“...[A]n overwhelming majority of members of the Judiciary would have recused themselves under the same or similar circumstances.”
-- Justice Ira J. Raab
June 30, 2008 

RE: Judicial Conflict of Interest

Dear Professor Bernofsky:

I sat through your entire video, and was most impressed by your extremely scholarly and articulate presentation of the particular facts and circumstances of your cases.

Hon. Ira J. Raab, 2015
Hon. Ira J. Raab
(Photo: Eliot Kleinberg, 2015)

I can assure that an overwhelming majority of members of the Judiciary would have recused themselves under the same or similar circumstances.  Please do not cast aspersions against that majority.

In every profession, and I guess in yours as well, there are some members thereof who do not uphold the high ethical standards expected of them.  That includes your original attorneys who apparently abandoned your cases for personal economic fears, rather than vigorously defend their client's right to seek justice.  I applaud Chief Judge King for standing up in support of high ethical standards for the Judiciary.

You are to be congratulated for continuing the good fight for justice for others, although you have exhausted every legal forum available to you in your own litigation processes.

There is an old saying, that if you cannot fight them from without, join them and fight them from within.  That is what Carolyn McCarthy did when she hopelessly fought for tougher federal gun control laws after the tragic death of her husband and maiming of her son by a crazed killer on the Long Island Railroad.  When she could not get Congress to address the problem, she ran for Congress in 1996, and won.  Thereafter, she has been successful in enacting much legislation in the area of gun control.  She still serves as a Congressperson from New York.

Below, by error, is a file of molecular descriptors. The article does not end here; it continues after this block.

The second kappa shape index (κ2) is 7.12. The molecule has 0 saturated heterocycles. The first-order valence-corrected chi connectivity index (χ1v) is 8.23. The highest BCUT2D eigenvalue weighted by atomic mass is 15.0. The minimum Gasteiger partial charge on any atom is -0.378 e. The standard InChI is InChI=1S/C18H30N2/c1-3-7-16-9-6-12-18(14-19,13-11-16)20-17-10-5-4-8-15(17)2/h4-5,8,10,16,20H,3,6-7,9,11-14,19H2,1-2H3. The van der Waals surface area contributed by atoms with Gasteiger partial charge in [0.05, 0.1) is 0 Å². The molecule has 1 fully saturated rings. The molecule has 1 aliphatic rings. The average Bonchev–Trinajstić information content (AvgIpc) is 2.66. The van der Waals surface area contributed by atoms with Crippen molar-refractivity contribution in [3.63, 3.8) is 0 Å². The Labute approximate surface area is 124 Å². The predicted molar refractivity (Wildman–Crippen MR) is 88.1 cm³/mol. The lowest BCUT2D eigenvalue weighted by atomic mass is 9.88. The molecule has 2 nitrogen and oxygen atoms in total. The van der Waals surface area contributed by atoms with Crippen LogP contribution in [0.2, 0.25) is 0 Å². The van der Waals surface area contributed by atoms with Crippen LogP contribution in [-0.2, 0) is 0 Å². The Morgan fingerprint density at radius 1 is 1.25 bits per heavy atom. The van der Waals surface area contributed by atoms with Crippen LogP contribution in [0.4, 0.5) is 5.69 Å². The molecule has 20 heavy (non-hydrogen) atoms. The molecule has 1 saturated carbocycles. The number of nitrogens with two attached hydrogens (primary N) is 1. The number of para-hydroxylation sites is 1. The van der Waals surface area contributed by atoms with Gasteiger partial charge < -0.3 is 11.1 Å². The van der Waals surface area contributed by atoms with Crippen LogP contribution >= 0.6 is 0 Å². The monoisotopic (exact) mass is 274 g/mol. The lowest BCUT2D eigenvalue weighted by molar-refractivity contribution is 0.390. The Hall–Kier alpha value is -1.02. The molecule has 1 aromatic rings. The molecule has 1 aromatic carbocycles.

Perhaps, you might consider following her to Washington.  As my late Mother used to say, "You never know, unless you try."

For several years, I served as Chair of the Legislation Committee of the American Judges Association, which is a national organization of Judges from all jurisdictions.  May I suggest that you visit its web site.  Call Shelley Rockwell, its Secretariat at the National Center for State Courts.  Tell her that I suggest that you call her.  Ask her what current Committee of AJA would handle suggested legislation that involves the Judiciary.  There is also a Committee that handles the issue of access to the courts.  Contact both Chairs to see if you can interest them in your cause.  You could also write a Letter to the Editor of Court Review Magazine, AJA's publication, urging support for your proposed legislation.  If you do, I suggest that you not make it a personal crusade against a particular Jurist or involve your personal circumstances, but rather a generalized non-personal plea to avoid conflicts of interest.  All of this information will be on the web site.

You may also wish to contact the Chairs of the appropriate Committees of the American Bar Assn. and the American Association for Justice (Formerly, the American Trial Lawyers Assn.- ATLA).  You can get the contact information from their respective web sites.

Under other circumstances, I would be delighted to sign your Petition.  However, I still serve as a Hearing Officer in the New York State Supreme Court.  Thus, I am unable to be a signatory to any Petition.  I am certain that you understand.

Good luck in your endeavor.  Keep me posted on your progress.



June 30, 2008 
(Email from irajraab@yahoo.com to tulanelink@aol.com)

Hon. Ira J. Raab assumed office in 1997 as District Court Judge, Nassau County, New York, and as Justice of the New York State Supreme Court in 2001, a position from which he resigned in 2003 following complaints of earlier political activity and campaign contributions.  Raab has continued as Hearing Officer of the New York State Supreme Court, Arbitrator of the U.S. District Court for the Eastern District of New York, and Arbitrator for the National Arbitration and Mediation service.